[0082] FIGS. 6-7: Graphical Program Example

[0083] FIGS. 6-7 illustrate an exemplary graphical program that interacts with a DAQ hardware device. FIG. 6 illustrates the block diagram of the graphical program, and FIG. 7 illustrates the user interface of the graphical program. Graphical programming is a popular programming paradigm among scientists and engineers, especially those that create programs that interact with instrumentation devices. A graphical program may include a plurality of interconnected nodes arranged in a block diagram, wherein the interconnected nodes visually indicate functionality of the graphical program. The block diagram may have one or more of data flow, control flow, and/or execution flow representations. The program developer may create the block diagram by placing or “dragging and dropping” icons or nodes in the block diagram and interconnecting the nodes in a desired fashion. FIGS. 6-7 illustrate a graphical program created using the LabVIEW graphical program development environment.

[0084] This example implements a benchtop spectrum analyzer that computes an RMS averaged power spectrum on a single channel using a variety of windows. It also detects the peak frequency component and estimates the actual frequency and power. The node labeled “channel” is used to specify a virtual channel identifying an analog input channel from which to measure. In this example, information representing the specified virtual channel may be programmatically created and packaged with the program in an installation bundle. When the program is installed on a new computer system, the virtual channel information may be added to the DAQ configuration information of the second computer system if a virtual channel of that name is not already present. If a virtual channel of that name is already present, the conflict may be resolved as described above. If the exact device from the “old” computer system is not present on the new computer system, the problem may be resolved by locating the exact device in a different plug-in slot or by locating a similar device that can satisfy the I/O needs of the defined channel.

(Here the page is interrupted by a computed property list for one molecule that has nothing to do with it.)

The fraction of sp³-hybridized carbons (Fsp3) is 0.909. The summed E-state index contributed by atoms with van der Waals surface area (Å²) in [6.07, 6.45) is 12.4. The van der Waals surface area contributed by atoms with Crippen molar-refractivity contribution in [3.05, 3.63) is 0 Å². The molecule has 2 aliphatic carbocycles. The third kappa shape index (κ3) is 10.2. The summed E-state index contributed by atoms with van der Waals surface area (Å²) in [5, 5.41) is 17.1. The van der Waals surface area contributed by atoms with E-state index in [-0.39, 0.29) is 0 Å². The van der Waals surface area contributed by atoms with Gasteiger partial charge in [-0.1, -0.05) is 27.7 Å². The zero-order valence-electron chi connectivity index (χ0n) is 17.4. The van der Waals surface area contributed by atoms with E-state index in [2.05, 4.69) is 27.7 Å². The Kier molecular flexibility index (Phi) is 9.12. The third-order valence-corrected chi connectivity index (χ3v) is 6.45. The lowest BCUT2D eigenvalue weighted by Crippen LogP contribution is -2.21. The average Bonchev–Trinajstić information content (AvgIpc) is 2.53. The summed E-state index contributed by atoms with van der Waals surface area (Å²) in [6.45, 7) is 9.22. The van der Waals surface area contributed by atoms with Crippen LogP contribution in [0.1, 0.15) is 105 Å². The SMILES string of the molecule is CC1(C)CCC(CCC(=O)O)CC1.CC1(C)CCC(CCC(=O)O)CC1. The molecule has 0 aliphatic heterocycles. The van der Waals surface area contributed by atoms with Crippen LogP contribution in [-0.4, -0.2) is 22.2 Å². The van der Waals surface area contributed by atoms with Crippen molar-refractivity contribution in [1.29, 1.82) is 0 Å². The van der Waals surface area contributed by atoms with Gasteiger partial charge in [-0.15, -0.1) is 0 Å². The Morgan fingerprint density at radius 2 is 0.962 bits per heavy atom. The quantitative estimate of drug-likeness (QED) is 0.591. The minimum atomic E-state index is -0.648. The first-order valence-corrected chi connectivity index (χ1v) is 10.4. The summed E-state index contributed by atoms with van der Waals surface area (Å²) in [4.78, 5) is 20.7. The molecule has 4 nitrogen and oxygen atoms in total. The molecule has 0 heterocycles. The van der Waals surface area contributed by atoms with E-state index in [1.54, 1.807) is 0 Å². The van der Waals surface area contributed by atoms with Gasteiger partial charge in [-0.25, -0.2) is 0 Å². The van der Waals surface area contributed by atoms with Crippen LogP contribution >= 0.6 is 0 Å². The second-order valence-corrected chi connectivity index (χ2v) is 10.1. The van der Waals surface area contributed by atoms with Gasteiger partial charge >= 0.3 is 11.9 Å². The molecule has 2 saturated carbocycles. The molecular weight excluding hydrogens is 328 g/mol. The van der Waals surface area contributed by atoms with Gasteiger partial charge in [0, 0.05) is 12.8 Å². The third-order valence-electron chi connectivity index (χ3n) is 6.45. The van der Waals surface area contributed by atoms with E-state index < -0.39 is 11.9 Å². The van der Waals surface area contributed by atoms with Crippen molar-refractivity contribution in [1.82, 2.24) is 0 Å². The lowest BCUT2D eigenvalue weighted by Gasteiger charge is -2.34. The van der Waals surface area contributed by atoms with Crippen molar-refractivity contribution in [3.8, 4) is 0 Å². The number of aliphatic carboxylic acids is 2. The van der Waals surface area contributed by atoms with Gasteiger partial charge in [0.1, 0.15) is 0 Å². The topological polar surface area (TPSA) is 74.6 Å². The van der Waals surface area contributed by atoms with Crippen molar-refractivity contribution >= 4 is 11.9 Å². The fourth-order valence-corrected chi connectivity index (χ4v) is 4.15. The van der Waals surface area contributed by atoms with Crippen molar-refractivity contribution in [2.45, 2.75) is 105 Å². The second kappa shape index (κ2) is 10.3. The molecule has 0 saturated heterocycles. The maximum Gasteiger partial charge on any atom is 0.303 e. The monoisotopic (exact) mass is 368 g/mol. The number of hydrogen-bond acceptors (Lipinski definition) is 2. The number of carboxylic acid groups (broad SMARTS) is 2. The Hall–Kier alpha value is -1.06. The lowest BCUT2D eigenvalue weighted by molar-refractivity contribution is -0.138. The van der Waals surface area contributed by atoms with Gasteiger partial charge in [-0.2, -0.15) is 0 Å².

[0085] Although the embodiments above have been described in considerable detail, numerous variations and modifications will become apparent to those skilled in the art once the above disclosure is fully appreciated. It is intended that the following claims be interpreted to embrace all such variations and modifications.

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Classifications
U.S. Classification713/1, 709/222, 709/220, 702/123, 702/122
International ClassificationG06F9/445
Cooperative ClassificationG06F8/60, G06F9/4411
European ClassificationG06F8/60, G06F9/44A4